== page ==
Water is an essential natural resource for life, dignity and health of the human being, and a basic element for the development of the human activities, social, cultural or economic ones.
According to the World Health Organization (WHO), 30% of the world’s population, around 2,250 million people, does not have safe access to drinking water. In Latin America, Peru is the country with the highest level of inequality in access to drinking water.
This asymmetry harms the health of families that do not have clean water and are exposed to diseases such as diarrhea, hepatitis A, typhoid fever, cholera, among others; reverberating in their physical and intellectual development. In Peru, contaminated water is one of the main causes of morbidity and death.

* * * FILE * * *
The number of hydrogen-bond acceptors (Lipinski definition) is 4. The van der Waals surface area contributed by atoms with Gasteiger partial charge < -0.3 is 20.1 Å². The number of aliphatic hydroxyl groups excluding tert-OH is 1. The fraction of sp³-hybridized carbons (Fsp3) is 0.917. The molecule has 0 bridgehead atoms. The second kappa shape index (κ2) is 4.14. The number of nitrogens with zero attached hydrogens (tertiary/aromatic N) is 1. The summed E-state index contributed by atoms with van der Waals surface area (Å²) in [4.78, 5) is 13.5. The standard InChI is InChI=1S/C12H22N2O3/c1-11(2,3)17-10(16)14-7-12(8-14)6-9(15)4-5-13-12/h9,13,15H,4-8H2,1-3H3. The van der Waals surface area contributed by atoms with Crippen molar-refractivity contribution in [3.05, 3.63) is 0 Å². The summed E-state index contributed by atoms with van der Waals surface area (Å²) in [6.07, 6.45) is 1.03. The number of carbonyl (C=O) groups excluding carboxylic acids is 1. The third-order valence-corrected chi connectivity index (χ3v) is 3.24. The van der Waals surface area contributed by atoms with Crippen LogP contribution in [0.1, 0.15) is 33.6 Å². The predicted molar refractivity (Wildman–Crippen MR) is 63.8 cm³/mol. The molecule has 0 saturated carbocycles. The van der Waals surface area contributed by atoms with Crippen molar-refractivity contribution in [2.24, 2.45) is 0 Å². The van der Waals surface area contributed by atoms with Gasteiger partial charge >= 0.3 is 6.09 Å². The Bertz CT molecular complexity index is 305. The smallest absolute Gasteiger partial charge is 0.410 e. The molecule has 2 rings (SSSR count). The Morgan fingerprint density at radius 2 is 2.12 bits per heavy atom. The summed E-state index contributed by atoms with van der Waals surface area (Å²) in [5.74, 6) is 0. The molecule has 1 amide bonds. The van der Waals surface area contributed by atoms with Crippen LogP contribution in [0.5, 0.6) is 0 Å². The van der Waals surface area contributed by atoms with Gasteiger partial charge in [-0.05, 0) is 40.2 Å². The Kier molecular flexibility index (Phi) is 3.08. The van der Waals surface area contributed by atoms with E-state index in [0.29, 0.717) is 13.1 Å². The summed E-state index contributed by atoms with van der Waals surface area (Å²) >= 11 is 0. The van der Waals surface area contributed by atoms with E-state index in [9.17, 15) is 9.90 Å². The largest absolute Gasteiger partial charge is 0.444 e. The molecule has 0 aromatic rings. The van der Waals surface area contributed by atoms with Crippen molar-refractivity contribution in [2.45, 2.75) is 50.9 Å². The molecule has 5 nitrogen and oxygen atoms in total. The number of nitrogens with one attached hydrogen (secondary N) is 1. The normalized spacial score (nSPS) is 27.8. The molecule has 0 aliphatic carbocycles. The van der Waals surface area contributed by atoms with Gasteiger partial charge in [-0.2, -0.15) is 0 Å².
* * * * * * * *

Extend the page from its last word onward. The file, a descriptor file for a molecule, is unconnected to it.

The Peruvian coastal area concentrates most of the population and presents an increasing growth water deficit, aggravated by various natural factors and by human action. In the capital, more than 1 million people lack drinking water. According to the National Water Authority (ANA), Lima suffers water shortage due to inefficient management and distribution, corruption, demographic expansion and climate change.
The inequity in the distribution of water resources hit the pockets of the poorest families living in the human settlements of the capital such as Comas or Pamplona Alta, where a family spends S /. 90 per month for the water supplied by the tankers. According to the National Superintendence of Sanitation Services (SUNASS), a household that does not have potable water pays six times more than one with access to this resource.